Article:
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Peter Martin Duncan (20 April 1824 – 28 May 1891) was an English palaeontologist.
Duncan was born in Twickenham, and was educated partly at the local grammar school and partly in Switzerland. Having entered the medical department of King's College London in 1842, he obtained the degree of M.B.(Lond.) in 1846, and then acted for a short time as assistant to a doctor at Rochester. Subsequently he practised at Colchester (1848 - 1860), and during this period he served for a year as mayor of the city.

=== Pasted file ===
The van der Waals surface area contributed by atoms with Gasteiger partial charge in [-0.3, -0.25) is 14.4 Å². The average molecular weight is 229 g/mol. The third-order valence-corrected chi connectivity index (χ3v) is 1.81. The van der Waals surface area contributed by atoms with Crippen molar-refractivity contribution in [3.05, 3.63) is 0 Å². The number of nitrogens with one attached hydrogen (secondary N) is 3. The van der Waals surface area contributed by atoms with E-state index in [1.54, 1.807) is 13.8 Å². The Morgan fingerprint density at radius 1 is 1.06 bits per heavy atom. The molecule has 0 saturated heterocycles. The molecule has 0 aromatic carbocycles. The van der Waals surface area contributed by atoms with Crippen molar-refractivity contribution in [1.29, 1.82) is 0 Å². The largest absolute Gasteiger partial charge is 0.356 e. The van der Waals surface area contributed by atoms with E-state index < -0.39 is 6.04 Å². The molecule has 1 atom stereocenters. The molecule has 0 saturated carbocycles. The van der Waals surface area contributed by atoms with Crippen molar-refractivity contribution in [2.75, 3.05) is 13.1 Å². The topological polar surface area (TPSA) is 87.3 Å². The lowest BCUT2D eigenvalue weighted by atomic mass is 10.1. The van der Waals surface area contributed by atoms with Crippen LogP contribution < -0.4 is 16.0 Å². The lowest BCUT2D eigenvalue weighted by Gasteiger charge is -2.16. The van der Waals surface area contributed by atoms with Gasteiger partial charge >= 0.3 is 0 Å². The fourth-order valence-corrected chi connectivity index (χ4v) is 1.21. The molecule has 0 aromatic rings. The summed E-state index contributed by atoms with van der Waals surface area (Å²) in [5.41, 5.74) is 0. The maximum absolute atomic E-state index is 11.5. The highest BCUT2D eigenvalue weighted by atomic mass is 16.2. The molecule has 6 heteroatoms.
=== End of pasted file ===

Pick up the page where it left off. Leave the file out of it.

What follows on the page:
Returning to London in 1860 he practised for a few years at Blackheath, and then gave his time entirely to scientific research, first in botany, and later in geology and palaeontology. His attention was directed especially to fossil corals, and in 1863 he contributed to the Geological Society of London the first of a series of papers on the fossil corals of the West Indies in which he not only described the species, but discussed their bearings on the physical geography of the Tertiary period. Corals from various parts of the world and from different geological formations were subsequently dealt with by Duncan, and he came to be regarded as a leading authority on these fossils. He prepared also for the Palaeontographical Society (1866 - 1872) an important work on British fossil corals, as a supplement to the monograph by Henri Milne-Edwards and Jules Haime. He was elected Fellow of the Royal Society in 1868. In 1870 he was chosen professor of geology at King's College. He was president of the Geological Society (1876-1877), and in 1881 was awarded the Wollaston medal. In addition to papers on fossil corals, he dealt with some of the living forms, also with the Echinoidea and other groups, recent and fossil. He edited the six volumes of Cassell's Natural History (1877). He died at Gunnersbury.